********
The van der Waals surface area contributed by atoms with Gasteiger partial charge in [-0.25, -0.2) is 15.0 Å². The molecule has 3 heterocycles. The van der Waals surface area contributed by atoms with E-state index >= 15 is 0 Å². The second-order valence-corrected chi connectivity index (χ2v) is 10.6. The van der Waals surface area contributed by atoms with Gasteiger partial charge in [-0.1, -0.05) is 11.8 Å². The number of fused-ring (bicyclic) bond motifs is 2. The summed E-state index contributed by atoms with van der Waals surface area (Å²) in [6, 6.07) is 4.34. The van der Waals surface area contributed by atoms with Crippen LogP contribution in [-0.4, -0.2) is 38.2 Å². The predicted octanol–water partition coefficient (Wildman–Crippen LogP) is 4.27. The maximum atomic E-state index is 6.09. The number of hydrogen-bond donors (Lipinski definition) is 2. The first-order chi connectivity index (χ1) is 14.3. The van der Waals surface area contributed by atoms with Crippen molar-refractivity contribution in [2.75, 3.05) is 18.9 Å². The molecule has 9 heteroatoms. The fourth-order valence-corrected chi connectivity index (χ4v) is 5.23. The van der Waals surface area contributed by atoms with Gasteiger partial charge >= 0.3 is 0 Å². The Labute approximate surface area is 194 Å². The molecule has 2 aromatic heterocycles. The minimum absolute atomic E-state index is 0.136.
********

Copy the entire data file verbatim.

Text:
The van der Waals surface area contributed by atoms with Gasteiger partial charge in [-0.25, -0.2) is 15.0 Å². The molecule has 3 heterocycles. The van der Waals surface area contributed by atoms with E-state index >= 15 is 0 Å². The second-order valence-corrected chi connectivity index (χ2v) is 10.6. The van der Waals surface area contributed by atoms with Gasteiger partial charge in [-0.1, -0.05) is 11.8 Å². The number of fused-ring (bicyclic) bond motifs is 2. The summed E-state index contributed by atoms with van der Waals surface area (Å²) in [6, 6.07) is 4.34. The van der Waals surface area contributed by atoms with Crippen LogP contribution in [-0.4, -0.2) is 38.2 Å². The predicted octanol–water partition coefficient (Wildman–Crippen LogP) is 4.27. The maximum atomic E-state index is 6.09. The number of hydrogen-bond donors (Lipinski definition) is 2. The first-order chi connectivity index (χ1) is 14.3. The van der Waals surface area contributed by atoms with Crippen molar-refractivity contribution in [2.75, 3.05) is 18.9 Å². The molecule has 9 heteroatoms. The fourth-order valence-corrected chi connectivity index (χ4v) is 5.23. The van der Waals surface area contributed by atoms with Gasteiger partial charge >= 0.3 is 0 Å². The Labute approximate surface area is 194 Å². The molecule has 2 aromatic heterocycles. The minimum absolute atomic E-state index is 0.136.